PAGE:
GOP memo answers and raises questions

The controversial document was released despite warning from FBI and DOJ

Photo courtesy of Joshua Roberts | The Nunes Memo, named after Rep. Devin Nunes, R-Calif. (pictured above), was released on Feb. 2. It suggests that several high level law enforcement officials abused their power during the 2016 presidential campaign.

President Donald Trump declassified and authorized the release of Rep. Devin Nunes’ (R-Calif.) four-page memo on Feb. 2, despite warnings from the FBI, Department of Justice (DOJ) and other lawmakers. The memo suggests that top law enforcement officials abused their surveillance authority while investigating the Trump campaign’s ties to Russia. Democrats have criticized the move, claiming the memo omits important facts.

The memo itself focuses on the FBI’s actions when seeking a warrant to wiretap former Trump campaign adviser Carter Page, specifically in the application for a Foreign Intelligence Surveillance court (FISA) authorization. Nunes appears to suggest in the memo that the FBI relied on information it had not obtained itself, rather acting on information from a dossier written by former British Intelligence agent Christopher Steele. The dossier was partly financed by the DNC and Clinton Campaign and originally financed by the Jeb Bush campaign. The accusation is that the FBI did not disclose who funded the dossier during the FISA application.

Despite the content of the memo, there are several important items the memo omits or doesn’t explain. For example, Nunes does not state that the government surveilled Page only after he’d left the Trump campaign. The memo also claims that “senior DOJ and FBI officials” knew who funded the dossier but does not specify. This is also contrary to the Democratic counterpart on the House Intelligence Committee who said that “the Majority suggests that the FBI failed to alert the court to Mr. Steele’s potential political motivations… but this is not accurate.”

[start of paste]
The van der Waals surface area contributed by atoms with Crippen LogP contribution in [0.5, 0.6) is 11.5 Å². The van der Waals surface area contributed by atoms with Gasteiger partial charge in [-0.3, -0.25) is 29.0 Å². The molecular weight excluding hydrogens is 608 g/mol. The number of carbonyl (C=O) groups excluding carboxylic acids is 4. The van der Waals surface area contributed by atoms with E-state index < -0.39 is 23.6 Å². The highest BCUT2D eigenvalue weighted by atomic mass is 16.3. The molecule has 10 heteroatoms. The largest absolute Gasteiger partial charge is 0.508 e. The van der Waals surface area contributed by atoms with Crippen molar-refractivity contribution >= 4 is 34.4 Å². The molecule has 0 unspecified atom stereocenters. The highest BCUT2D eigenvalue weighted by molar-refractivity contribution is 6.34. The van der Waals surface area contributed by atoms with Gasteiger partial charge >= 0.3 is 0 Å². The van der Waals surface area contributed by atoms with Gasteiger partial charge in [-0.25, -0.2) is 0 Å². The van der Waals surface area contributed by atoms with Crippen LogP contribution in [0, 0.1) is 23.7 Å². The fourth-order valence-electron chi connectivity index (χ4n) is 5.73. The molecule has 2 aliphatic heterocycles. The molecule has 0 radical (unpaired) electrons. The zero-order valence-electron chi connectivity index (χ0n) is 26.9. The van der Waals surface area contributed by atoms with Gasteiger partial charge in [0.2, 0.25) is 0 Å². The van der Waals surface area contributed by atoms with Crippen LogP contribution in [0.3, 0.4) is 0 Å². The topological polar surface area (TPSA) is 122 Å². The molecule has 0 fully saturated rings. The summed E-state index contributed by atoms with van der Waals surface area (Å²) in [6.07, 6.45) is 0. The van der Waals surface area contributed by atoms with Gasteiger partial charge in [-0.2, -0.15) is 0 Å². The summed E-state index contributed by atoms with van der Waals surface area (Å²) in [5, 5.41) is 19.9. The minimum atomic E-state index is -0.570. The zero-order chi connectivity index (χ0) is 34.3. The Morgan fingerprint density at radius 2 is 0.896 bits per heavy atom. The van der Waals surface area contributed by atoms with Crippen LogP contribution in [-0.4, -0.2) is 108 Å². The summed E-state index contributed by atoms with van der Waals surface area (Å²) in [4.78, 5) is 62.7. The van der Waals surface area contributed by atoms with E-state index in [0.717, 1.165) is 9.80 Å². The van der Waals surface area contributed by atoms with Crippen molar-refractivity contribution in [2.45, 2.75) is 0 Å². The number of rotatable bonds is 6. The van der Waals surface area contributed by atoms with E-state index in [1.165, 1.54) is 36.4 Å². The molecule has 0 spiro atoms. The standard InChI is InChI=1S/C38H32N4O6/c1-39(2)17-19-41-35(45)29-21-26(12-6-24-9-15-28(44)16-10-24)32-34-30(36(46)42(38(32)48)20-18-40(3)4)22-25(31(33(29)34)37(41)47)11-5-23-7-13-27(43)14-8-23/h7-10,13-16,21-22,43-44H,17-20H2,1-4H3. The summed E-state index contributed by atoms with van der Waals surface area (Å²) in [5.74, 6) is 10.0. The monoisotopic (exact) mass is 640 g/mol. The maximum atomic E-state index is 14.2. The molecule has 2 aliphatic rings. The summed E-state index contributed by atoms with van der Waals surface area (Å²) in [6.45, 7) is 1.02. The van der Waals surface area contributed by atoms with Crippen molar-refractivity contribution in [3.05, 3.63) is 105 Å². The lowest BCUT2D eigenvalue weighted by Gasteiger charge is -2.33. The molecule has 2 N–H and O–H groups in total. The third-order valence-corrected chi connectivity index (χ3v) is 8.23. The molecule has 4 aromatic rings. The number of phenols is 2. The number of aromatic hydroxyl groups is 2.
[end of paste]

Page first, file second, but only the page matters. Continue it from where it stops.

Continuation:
The memo also alleges that the FBI should have terminated Steele after leaking information to Yahoo News. However, it also admits the FBI didn’t know about Steele’s leak, saying in the document, “Steele improperly concealed from and lied to the FBI about those contacts.”

Nunes also indicts Bruce Ohr, the former Director of the Organized Crime Drug Enforcement Task Force, for his connections to Steele and his wife’s connection to the Clinton campaign. Nellie Ohr works for Fusion GPS, which is the company that conducted opposition research for the Clinton campaign as well as paid for part of the Steele Dossier. Ohr was also Steele’s DOJ contact and alleges that Steele admitted that he “was desperate that Donald Trump not get elected and was passionate about him not being President.” The memo goes on to explain that this means the FBI had known Steele’s bias in its official files, but it is not reflected in the FISA application. Despite this, the memo does not make the claim that Ohr was involved in the FISA application, nor does it have evidence that Ohr was involved in the Page wiretap specifically.

One thing the memo does confirm is the FBI did not start its investigation because of the Steele Dossier. Instead, it confirms that “The Page FISA application also mentions information regarding fellow Trump campaign advisor (George) Papadopoulus… The Papadopoulos information triggered the opening of an FBI counterintelligence investigation in late July 2016 by FBI agent Pete Strzok.”

President Trump has not yet pledged to authorize the release of the Democrat’s rebuttal memo to Nunes. The memo’s release was voted on by the House Intelligence Committee late Monday night. Senate Minority leader Chuck Schumer wrote a letter to President Trump on Sunday saying that if the president does not release the Democrats’ memo it “will confirm the American people’s worst fears that the release of Chairman Nunes’ memo was only intended to undermine Special Counsel Bob Mueller’s investigation.”

By: Jack Dunn ~Staff Writer~